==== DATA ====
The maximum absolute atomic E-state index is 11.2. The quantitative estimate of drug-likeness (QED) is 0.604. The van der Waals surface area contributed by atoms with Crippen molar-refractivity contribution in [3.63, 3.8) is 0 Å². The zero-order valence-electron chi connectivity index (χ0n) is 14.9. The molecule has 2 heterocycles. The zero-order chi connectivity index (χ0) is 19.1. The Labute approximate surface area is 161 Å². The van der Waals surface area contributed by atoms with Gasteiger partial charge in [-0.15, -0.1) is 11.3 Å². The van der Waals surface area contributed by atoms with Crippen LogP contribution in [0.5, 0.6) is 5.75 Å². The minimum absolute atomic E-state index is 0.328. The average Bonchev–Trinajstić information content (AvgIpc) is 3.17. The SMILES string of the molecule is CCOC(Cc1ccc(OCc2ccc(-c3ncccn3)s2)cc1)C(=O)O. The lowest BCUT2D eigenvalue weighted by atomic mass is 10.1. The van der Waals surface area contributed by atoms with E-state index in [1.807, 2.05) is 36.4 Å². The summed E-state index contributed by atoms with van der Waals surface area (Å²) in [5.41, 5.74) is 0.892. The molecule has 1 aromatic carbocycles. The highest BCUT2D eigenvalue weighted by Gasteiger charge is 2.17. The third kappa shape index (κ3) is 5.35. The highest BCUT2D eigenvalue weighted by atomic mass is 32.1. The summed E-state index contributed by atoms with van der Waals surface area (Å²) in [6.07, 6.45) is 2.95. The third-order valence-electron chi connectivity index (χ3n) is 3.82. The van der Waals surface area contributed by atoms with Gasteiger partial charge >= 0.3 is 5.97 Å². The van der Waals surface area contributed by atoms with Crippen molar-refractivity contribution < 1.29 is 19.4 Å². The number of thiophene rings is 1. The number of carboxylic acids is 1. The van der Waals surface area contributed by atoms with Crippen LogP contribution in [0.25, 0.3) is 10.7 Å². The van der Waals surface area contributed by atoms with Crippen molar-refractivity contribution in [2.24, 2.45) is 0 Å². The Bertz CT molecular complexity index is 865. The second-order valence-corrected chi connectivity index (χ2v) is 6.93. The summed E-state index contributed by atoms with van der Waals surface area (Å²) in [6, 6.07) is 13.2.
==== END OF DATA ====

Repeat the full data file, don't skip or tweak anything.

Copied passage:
The maximum absolute atomic E-state index is 11.2. The quantitative estimate of drug-likeness (QED) is 0.604. The van der Waals surface area contributed by atoms with Crippen molar-refractivity contribution in [3.63, 3.8) is 0 Å². The zero-order valence-electron chi connectivity index (χ0n) is 14.9. The molecule has 2 heterocycles. The zero-order chi connectivity index (χ0) is 19.1. The Labute approximate surface area is 161 Å². The van der Waals surface area contributed by atoms with Gasteiger partial charge in [-0.15, -0.1) is 11.3 Å². The van der Waals surface area contributed by atoms with Crippen LogP contribution in [0.5, 0.6) is 5.75 Å². The minimum absolute atomic E-state index is 0.328. The average Bonchev–Trinajstić information content (AvgIpc) is 3.17. The SMILES string of the molecule is CCOC(Cc1ccc(OCc2ccc(-c3ncccn3)s2)cc1)C(=O)O. The lowest BCUT2D eigenvalue weighted by atomic mass is 10.1. The van der Waals surface area contributed by atoms with E-state index in [1.807, 2.05) is 36.4 Å². The summed E-state index contributed by atoms with van der Waals surface area (Å²) in [5.41, 5.74) is 0.892. The molecule has 1 aromatic carbocycles. The highest BCUT2D eigenvalue weighted by Gasteiger charge is 2.17. The third kappa shape index (κ3) is 5.35. The highest BCUT2D eigenvalue weighted by atomic mass is 32.1. The summed E-state index contributed by atoms with van der Waals surface area (Å²) in [6.07, 6.45) is 2.95. The third-order valence-electron chi connectivity index (χ3n) is 3.82. The van der Waals surface area contributed by atoms with Gasteiger partial charge >= 0.3 is 5.97 Å². The van der Waals surface area contributed by atoms with Crippen molar-refractivity contribution < 1.29 is 19.4 Å². The number of thiophene rings is 1. The number of carboxylic acids is 1. The van der Waals surface area contributed by atoms with Crippen LogP contribution in [0.25, 0.3) is 10.7 Å². The van der Waals surface area contributed by atoms with Crippen molar-refractivity contribution in [2.24, 2.45) is 0 Å². The Bertz CT molecular complexity index is 865. The second-order valence-corrected chi connectivity index (χ2v) is 6.93. The summed E-state index contributed by atoms with van der Waals surface area (Å²) in [6, 6.07) is 13.2.